Why being intelligent about your business may not be easy, but should be simple
Published June 20th, 2013, updated November 22nd, 2022
Summary - Let's start by separating the word intelligence from the term "business intelligence" and look at Merriam-Webster's definition of intelligence.
Let's start by separating the word intelligence from the term "business intelligence" and look at Merriam-Webster's definition of intelligence:
The ability to apply knowledge to manipulate one's environment.
I like this definition because intelligent people are the ones that affect change and make a difference. Sure, they may not be the most knowledgeable, but encyclopaedia's don't change the world, opportunists do.
Business intelligence is often perceived as being a suite of tools. I couldn't disagree more. Business intelligence is a culture of performance the leverages the right data to make decisions at every level of the organization. Unfortunately, that's why business intelligence may not always be easy -- you need to change the way your organization thinks, acts, and behaves.
A data-driven, intelligent culture isn't just about having data; it's about sharing the right data with the right people so they can help you run a better business. I think the right person is everyone and the right data is task or role dependent. But how do you actually achieve this?
Well, I don't really have a definitive answer since every organization is different and responds to different stimuli. That being said, I'd adopt a bottom-up approach.
First, I'd get everyone in my department to write down high-level objectives. So for a marketing team, it may be something like:
- "To increase the number of leads 3x over the next 12 months"
This is still pretty broad, so I'd ask my team to break that goal down and tell me how they, in their specific role, would contribute to achieving that goal. For example, my SEO/content marketing team might say something like:
- "To develop compelling content that attains a high CTR and high on-page conversion rate"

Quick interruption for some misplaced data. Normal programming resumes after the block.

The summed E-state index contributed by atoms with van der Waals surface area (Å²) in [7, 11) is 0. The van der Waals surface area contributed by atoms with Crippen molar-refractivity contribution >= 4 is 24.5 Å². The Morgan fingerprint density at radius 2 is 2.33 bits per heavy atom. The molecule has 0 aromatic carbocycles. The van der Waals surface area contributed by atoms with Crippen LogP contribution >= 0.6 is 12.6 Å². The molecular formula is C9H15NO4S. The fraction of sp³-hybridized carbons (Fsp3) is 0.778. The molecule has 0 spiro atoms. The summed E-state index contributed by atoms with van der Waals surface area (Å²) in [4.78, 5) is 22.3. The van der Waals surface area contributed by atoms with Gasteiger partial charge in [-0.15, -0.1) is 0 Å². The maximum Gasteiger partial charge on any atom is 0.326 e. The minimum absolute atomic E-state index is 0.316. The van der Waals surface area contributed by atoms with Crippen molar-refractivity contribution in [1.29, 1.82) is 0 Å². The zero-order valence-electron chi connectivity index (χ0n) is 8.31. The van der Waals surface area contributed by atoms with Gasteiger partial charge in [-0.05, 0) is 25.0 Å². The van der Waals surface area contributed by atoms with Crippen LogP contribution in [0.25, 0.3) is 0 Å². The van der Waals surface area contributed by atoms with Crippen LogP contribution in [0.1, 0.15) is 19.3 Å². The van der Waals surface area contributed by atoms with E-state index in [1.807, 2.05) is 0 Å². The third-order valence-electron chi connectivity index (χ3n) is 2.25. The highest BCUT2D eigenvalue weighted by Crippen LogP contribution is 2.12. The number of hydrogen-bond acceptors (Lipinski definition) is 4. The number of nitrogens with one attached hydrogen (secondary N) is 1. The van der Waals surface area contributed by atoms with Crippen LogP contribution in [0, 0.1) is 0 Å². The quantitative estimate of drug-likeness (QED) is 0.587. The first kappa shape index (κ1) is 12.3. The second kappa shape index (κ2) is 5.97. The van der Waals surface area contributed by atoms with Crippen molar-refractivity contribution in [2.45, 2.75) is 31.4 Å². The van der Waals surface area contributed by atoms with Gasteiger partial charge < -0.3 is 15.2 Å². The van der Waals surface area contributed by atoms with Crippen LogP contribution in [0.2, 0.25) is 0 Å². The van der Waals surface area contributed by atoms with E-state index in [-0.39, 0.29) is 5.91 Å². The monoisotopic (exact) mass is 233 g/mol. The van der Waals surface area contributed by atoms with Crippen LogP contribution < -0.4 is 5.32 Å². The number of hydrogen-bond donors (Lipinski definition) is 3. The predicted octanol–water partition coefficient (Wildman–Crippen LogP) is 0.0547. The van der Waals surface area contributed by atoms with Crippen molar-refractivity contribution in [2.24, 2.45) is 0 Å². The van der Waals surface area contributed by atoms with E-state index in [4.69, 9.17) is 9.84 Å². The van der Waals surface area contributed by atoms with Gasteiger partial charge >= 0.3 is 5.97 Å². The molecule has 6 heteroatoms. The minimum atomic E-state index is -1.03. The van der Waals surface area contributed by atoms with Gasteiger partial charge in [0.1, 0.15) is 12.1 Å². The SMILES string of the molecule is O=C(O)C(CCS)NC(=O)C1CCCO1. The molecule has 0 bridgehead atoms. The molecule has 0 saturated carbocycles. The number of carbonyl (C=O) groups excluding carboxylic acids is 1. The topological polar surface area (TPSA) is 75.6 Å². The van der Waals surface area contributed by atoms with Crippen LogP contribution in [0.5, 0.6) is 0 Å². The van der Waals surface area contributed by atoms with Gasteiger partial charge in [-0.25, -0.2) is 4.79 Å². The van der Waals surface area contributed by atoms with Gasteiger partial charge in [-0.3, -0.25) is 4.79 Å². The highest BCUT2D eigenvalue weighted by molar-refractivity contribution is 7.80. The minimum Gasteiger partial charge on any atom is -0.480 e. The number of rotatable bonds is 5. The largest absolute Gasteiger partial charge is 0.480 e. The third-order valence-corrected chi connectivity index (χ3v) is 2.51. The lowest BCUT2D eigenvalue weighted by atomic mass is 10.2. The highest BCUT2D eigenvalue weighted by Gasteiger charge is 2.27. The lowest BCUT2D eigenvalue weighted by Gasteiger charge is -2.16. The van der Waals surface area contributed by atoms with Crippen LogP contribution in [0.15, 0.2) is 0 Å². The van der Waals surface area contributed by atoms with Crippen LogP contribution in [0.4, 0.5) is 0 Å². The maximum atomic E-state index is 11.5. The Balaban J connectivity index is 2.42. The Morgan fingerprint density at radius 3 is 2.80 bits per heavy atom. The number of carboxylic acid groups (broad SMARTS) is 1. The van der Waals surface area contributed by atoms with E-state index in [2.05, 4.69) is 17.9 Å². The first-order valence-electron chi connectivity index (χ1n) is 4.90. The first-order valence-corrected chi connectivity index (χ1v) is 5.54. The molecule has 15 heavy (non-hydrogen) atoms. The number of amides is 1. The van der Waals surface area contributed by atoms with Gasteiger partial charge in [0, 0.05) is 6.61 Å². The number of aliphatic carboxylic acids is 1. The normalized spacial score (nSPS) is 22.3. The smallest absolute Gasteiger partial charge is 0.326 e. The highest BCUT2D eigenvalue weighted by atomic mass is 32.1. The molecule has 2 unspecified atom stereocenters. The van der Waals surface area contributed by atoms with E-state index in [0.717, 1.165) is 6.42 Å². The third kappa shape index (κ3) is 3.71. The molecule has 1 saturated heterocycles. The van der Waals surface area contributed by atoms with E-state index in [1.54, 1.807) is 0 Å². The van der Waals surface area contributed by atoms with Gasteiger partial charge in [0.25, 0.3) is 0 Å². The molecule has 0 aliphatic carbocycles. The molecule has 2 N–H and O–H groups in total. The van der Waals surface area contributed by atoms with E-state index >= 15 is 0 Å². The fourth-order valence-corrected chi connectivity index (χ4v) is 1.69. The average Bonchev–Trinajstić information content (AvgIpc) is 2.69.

Next, I'd ask them how they'd measure progress towards achieving that goal. They'd likely say:
- For each listing/page, comparing the current CTR and GCR to a target value
Now we're getting somewhere. The last step I'd take is asking who they'd share that information with to actually achieve that goal. They might say:
- Graphic Designers
- SEO Analysts
- Web Analysts
The one advantage of this approach is that it is simple. It tells you what your objectives are, how you plan on achieving that objective, how you will measure progress, and who you need to work with to achieve that goal. In practice, this allows you to know how to respond tactically to ensure you achieve your goal. For example, you've enlisted your copy writer to set up some A/B tests to improve on-page conversions. Build a SEO performance dashboard with Klipfolio.
Intelligently using the right tools
I could see how this riff may imply that I don't think BI tools are valuable. Quite the contrary, I think that the right tool is an invaluable asset in the hands of an intelligent organization. That qualification is important, though, and one of the reasons I think intelligence strategies fail.
We live in a consumeristic society. So when we identify a problem or shortcoming, we resort to our credit card to solve the issue. This is prevalent in the fitness industry. By nature, people want to feel and look good. But an active, healthy lifestyle isn't the same thing as having a gym membership. Each year in January your local gym is swamped by new members, but how many of those new members will be there in February (or July)?
The same goes for your organization. If you want to get off the proverbial couch, the first step isn't buying a gym membership: it's getting off the couch. To be intelligent, you need to change your organization's culture and that isn't always easy. But your approach should be simple.